In addition to children’s shoes, cheap jewelry, and lipstick, we can now add Red Vines Black Licorice Twists to the list of things that inexplicably contain lead. The candy was recalled today when California health officials found that the licorice tested positive for high levels of the potentially deadly toxin.
As much as two times the daily limit of lead was found in the Red Vines, which the California Department of Public Health tested.
Apparently, though, lead isn’t an ingredient that’s used regularly to give the candy that old-timey flavor. According to the American Licorice Company (which is a real thing), only some lots of their one-pound bags are impacted. They have been recalled, and the company promises a full refund for consumers who may be in possession of tainted goods.
But California’s Department of Public Health is warning consumers not to take any chances. That’s because, unlike federal governing bodies, which tend to be kind of lenient, the state of California is pretty strict about lead exposure. Which is important, because lead exposure may be seriously hazardous to children.
Lead poisoning–particularly in children under six years old–is pretty scary, because it doesn’t present with clear symtoms like other illnesses. In fact, lead poisoning almost always looks like something else. Learning disabilities, trouble concentrating, sleeplessness, and behavioral problems are all linked to this serious ailment. Of course, I don’t know a single child who would willingly eat black licorice, but that’s beside the point.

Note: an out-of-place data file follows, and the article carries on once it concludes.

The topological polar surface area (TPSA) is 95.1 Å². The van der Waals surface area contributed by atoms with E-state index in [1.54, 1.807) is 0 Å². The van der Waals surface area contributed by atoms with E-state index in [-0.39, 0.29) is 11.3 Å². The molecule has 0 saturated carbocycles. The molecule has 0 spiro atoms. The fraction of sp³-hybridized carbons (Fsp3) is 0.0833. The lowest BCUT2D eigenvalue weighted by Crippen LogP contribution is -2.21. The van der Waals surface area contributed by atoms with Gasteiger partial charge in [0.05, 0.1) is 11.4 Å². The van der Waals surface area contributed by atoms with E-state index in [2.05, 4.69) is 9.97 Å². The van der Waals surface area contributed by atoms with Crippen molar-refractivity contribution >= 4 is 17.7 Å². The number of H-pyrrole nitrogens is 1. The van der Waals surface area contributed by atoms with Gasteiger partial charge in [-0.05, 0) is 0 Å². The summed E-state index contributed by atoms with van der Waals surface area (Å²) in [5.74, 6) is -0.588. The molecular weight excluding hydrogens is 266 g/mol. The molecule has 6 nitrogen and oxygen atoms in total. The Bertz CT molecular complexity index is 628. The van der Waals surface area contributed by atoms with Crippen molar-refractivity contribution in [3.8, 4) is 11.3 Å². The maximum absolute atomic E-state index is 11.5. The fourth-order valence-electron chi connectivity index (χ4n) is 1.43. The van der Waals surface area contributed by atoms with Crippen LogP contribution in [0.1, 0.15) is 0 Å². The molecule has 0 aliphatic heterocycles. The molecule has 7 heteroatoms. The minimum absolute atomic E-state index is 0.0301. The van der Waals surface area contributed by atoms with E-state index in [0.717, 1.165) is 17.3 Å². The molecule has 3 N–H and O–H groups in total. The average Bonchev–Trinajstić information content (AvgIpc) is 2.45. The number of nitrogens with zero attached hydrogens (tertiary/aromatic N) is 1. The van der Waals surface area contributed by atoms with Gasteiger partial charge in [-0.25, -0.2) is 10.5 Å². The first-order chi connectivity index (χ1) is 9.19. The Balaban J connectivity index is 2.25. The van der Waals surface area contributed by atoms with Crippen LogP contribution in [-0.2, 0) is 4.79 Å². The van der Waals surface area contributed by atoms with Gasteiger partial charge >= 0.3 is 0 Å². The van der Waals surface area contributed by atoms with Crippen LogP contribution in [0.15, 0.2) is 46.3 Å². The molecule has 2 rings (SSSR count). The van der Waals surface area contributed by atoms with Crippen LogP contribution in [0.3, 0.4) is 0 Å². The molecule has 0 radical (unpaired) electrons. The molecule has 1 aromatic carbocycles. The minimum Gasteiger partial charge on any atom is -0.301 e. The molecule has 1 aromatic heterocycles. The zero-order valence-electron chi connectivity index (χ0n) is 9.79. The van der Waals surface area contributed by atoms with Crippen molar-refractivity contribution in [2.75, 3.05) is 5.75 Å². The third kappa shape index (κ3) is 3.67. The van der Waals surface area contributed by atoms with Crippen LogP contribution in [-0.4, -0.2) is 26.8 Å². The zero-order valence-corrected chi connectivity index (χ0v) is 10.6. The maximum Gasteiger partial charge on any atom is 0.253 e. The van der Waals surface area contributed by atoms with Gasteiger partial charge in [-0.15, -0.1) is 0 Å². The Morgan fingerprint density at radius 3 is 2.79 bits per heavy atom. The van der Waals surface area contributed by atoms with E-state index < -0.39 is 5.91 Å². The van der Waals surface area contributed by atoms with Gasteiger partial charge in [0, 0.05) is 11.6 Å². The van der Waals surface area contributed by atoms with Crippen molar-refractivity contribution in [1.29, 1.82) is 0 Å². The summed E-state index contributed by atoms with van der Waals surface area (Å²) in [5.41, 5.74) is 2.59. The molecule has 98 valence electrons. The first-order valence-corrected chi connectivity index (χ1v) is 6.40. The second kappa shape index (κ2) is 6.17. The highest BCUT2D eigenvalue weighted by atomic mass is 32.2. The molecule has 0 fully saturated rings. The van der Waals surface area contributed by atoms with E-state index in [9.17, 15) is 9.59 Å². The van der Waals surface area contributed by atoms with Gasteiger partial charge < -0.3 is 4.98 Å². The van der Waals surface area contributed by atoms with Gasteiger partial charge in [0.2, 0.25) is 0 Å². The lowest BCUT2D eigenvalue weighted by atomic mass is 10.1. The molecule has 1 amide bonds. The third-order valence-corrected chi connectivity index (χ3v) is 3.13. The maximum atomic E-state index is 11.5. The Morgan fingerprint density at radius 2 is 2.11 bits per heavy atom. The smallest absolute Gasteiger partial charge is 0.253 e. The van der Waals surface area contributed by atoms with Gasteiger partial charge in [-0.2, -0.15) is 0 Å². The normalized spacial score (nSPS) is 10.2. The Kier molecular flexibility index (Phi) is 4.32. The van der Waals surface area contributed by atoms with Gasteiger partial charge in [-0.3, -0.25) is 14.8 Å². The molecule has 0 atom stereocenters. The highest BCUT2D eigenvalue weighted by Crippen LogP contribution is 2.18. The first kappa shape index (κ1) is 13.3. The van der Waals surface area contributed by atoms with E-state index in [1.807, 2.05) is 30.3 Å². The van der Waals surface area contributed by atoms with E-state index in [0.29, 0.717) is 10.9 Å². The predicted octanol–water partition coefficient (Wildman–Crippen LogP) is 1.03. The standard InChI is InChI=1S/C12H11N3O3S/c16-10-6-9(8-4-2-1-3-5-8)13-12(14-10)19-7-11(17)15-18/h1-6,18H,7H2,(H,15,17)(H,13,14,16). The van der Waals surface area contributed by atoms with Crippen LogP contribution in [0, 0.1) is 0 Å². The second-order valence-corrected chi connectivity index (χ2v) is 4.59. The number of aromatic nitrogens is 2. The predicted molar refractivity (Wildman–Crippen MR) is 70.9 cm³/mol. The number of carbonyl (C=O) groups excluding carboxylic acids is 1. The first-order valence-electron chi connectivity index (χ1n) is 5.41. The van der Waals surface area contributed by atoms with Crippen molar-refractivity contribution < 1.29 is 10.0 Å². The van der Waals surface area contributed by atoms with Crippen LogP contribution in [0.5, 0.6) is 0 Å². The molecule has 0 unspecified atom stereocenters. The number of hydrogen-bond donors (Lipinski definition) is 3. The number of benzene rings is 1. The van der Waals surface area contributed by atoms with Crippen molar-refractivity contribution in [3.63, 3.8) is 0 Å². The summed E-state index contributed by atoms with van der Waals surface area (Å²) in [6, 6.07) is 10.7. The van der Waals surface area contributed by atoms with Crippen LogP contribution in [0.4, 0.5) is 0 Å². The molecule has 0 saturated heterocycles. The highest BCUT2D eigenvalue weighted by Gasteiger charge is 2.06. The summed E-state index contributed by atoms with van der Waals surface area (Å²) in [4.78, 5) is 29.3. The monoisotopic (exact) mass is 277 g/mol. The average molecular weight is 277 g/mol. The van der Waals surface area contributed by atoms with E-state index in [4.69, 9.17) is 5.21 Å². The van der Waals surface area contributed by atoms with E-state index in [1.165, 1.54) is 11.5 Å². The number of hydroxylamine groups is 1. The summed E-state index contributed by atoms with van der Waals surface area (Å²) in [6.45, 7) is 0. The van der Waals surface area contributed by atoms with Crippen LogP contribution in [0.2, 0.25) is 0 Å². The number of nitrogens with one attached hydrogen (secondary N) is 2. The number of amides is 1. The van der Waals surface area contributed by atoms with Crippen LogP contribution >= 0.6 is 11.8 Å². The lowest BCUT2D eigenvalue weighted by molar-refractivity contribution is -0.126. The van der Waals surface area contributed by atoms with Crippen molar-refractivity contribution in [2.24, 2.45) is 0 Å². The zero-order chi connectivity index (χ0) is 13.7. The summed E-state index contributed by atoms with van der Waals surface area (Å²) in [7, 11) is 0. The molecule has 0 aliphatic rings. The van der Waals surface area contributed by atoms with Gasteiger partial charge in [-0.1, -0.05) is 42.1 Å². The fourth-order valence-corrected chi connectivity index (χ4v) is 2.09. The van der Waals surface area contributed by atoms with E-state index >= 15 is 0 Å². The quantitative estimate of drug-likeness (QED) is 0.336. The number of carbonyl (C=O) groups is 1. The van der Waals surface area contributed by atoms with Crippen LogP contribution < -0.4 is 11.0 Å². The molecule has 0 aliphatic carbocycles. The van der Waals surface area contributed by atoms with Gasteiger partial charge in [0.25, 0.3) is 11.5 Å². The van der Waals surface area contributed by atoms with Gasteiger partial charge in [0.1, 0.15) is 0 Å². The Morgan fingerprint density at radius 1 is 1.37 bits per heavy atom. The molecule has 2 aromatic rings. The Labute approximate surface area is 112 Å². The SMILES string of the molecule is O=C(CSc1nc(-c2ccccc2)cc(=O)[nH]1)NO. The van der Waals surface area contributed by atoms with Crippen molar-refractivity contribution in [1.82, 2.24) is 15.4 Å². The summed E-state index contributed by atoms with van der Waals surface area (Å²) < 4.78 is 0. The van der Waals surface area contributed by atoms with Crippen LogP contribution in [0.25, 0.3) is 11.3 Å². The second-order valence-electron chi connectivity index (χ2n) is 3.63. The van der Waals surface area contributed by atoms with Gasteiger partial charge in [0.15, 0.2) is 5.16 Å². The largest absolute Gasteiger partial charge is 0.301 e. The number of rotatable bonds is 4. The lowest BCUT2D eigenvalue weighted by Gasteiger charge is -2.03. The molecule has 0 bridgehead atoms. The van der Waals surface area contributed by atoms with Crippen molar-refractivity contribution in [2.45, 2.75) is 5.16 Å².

Pregnant women, too, are warned about lead exposure. Prenatal lead exposure can be extremely harmful to developing fetuses and, much like in young children, may not be suspected as the cause of problems. Women who think they may have been exposed to lead to should seek medical attention and request a test for lead levels.
The sample where the lead was found is marked with a “Best Buy” date of Feb. 2013 (apparently, neither licorice nor lead go bad very quickly), which means that, while no incidents of illness have been found yet, there may be some unpleasant surprises in the future. Retailers and merchants are asked to remove any and all Red Vines black licorice candy from their shelves.
Incidentally, lead isn’t the only ingredient in Red Vines black licorice that’s been under scrutiny of late. It seems that the anise-flavored candy also contains ”caramel coloring,” a blanket term for a sometimes-carcinogenic additive that recently got Pepsi and Coca-Cola in trouble, and prompted a change of ingredients.